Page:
Longboards and Magic Swells: A Look Back at Lanuza
First published on My Life On Board on February, 13, 2014.
Whenever people talked about Lanuza, there was a special glint in their eyes and a sweet nostalgia to their voices. It was like recounting a love affair: the picturesque paddle out, the solemn courtship of waves. La-noo-za, often said with a smile. Being giddy about all things romantic and the sea, we booked a flight to the small municipality in the seaside of Surigao del Sur, to experience this great surf mystery.
The mystical swell
It was the week of the 11th Lanuza Surfing Festival and they were hosting an open longboard competition for men and women. Unlike in previous years, they did not hold a shortboard division to deepen the emphasis on longboard styles, may it be classic logging or progressive riding. An assortment of single fins and high performance epoxy niners lined the cobblestone shores, and the waxing of boards up to the nose became a regular sound. Lanuza was ready to showcase this year’s cross-step kings and hang-fivin’ females.
But then the world’s strongest super typhoon decided to drop in.
Weather warnings called to suspend all water activity due to Typhoon Yolanda (international name: Haiyan), and the surfing festival had to be postponed. We gathered in front of a small TV and watched in shock and silent prayer as the storm surged over helpless cities. We were lucky to receive only a bit of howling wind, and a lot of rain.
And this is where Lanuza’s mystic appeal reveals itself: the storm swell pushed in our direction perfect waves.
Guilty as we were, we paddled out before it was light out and came back only when it was too dark to see. The nearest lineup was cobblestone-laden Castor and it delivered playful but powerful A-frames as if on a conveyor belt. Paddle a few meters more and you get Dawis, a drop-tube left-hander waiting for the highest air. The next few towns were alive with breaks: Habag’s rolling beach break, steep drops at Punta Left and Right, and Badjang’s peeling wave, rumored to be long enough to take you to the next town.
We prayed for safety and sparked the stoke for those who couldn’t.
The 11th Lanuza Surfing Festival
When the weather warnings were lifted days later, a new tension filled the air. And we were worried about exactly that: air. Or to be more precise: wind. The super typhoon packed itself with record-breaking winds that lingered in the islands long after the eye of the typhoon left the country. We faced blown out waves as early as 8:00 in the morning, and the competitors had little choice but to surf as best as they could in those conditions.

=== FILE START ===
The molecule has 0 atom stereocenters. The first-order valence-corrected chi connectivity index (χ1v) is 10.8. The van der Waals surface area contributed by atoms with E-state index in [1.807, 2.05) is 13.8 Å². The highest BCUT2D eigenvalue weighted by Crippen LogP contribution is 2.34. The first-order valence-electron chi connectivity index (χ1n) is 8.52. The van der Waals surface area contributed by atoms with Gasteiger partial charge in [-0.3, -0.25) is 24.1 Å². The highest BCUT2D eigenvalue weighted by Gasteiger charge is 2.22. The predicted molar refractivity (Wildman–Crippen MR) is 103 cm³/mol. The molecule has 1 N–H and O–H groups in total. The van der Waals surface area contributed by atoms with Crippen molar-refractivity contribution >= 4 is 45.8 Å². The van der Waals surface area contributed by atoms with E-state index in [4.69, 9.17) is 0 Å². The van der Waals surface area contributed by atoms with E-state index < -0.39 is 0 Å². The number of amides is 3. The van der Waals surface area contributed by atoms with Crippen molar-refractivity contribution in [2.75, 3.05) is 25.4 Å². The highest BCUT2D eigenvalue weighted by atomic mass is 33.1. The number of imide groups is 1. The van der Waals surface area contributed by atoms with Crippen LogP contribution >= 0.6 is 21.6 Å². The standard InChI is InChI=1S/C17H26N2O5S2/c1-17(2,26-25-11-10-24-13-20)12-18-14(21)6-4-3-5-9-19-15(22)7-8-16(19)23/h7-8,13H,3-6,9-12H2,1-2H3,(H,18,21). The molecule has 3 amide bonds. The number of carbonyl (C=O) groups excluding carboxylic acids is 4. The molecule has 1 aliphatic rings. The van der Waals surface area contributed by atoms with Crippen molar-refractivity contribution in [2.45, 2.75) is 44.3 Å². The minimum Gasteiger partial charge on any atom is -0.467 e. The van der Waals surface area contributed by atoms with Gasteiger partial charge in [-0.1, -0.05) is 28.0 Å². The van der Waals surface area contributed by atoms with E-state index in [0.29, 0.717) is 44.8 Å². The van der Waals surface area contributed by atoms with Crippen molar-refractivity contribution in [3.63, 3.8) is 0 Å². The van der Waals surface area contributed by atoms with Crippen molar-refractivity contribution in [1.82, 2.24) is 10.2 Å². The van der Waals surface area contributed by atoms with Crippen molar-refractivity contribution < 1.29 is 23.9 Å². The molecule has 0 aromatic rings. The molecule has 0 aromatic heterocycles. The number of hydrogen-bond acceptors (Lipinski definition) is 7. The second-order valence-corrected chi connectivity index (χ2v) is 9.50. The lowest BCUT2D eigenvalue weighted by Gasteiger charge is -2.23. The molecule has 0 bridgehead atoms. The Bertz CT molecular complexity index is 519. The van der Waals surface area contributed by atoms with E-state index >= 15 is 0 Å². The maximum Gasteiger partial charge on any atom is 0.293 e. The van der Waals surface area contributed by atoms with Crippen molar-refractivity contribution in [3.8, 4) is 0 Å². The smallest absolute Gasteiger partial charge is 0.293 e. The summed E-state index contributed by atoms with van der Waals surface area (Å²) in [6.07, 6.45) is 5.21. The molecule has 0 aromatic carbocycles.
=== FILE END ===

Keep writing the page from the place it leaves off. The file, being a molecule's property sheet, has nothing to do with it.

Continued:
In the end, it was still a competitive display of fancy footwork and roundhouse cutbacks, and the following loggers emerged victorious amidst less-than-glassy waves:
Longboard Open – Men
Champion: Jefferson Dela Torre (La Union)
1st runner-up: Hiram Ariate (Lanuza)
2nd runner-up: Joey Saliva (Lanuza)
3rd runner-up: Philip Joie Sobreviga (Lanuza)
Longboard Open – Wahine
Champion: Daisy Valdez (La Union)
1st runner-up: Winnie Fuller (La Union)
2nd runner-up: Karen Faith Garces (Cebu)
3rd runner-up: Stephanie Claire Chua (Siargao)
Aside from the longboard competition, residents of Lanuza also held an Agri-Aqua Trade Fair, a festive market for local food and native products. That night, the Ms. Surfin’ Lanuza 2013 pageant entertained guests and locals with musical numbers, acting skits, and a bikini contest.
But it was still the surfing that people talked about the most.
“We are very thankful for surfing. If not for surfing, we would not have as many visitors or as many festivals,” says Hon. Salvacion S. Azarcon, the municipal mayor. Indeed, Lanuza might become just another sleepy provincial town if not for the gift of waves.
We stayed in the small town for ten days but it still felt like Lanuza had not fully revealed herself. Or maybe this was her spellbinding mystery, that once you’ve surfed any of her breaks, you would only wish to get stuck there, suffused in her quiet charm.